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Superfast muscles found in bats
Close up of a Daubenton's bat.
[Image courtesy of Knud Ladegaard Pedersen]
As bats swoop in on their prey, their sonar-based calls—used to locate and track their meals—increase to an incredible speed of about 160 calls per second. This kind of super-fast sonar call is known as the "terminal buzz," and it is often the last thing an insect ever hears.
Now, a team of researchers has discovered that bats need a special group of superfast muscles that are capable of flexing more than 100 times per second in order to create this terminal buzz. These rare muscles, like the ones in a rattlesnake's tail, have been found in a small number of reptile species, birds and fish—but until now, researchers did not know that mammals could have them too.
Coen Elemans and colleagues studied the airborne attacks of bats with 12 sensitive microphones and realized that the muscle-flexing needed to make the bats' terminal buzz could not be done with regular skeletal muscles. The researchers then looked at small bundles of muscle fibers in the bats throats, and found that they were able to flex up to 200 times per second.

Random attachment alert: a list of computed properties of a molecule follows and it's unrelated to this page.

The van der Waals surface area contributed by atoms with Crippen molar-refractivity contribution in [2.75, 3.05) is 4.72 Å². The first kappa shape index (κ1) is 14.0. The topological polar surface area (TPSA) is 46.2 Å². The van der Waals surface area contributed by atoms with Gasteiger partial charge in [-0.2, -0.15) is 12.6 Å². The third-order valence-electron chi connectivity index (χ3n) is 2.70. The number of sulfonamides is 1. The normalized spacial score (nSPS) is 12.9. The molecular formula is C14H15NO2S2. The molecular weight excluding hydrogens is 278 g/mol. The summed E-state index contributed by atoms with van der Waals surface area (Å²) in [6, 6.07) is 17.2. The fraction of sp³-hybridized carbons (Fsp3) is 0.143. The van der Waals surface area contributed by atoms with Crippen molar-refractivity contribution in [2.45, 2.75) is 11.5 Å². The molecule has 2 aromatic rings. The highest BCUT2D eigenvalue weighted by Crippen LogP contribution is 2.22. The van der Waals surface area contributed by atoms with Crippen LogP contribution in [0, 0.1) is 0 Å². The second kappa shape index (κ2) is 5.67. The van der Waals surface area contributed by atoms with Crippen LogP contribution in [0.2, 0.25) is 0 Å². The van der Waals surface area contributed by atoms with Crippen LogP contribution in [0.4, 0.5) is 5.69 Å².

These findings are published in the 30 September issue of the journal Science, and they suggest that these special, superfast muscles may be more common than researchers have believed.
Elemans and his colleagues also discovered that bats don't need to limit their calls during the terminal buzz in order to keep track of their prey. Instead, it seems that the only thing limited the number of sonar calls a bat makes per second is the muscles in their throat!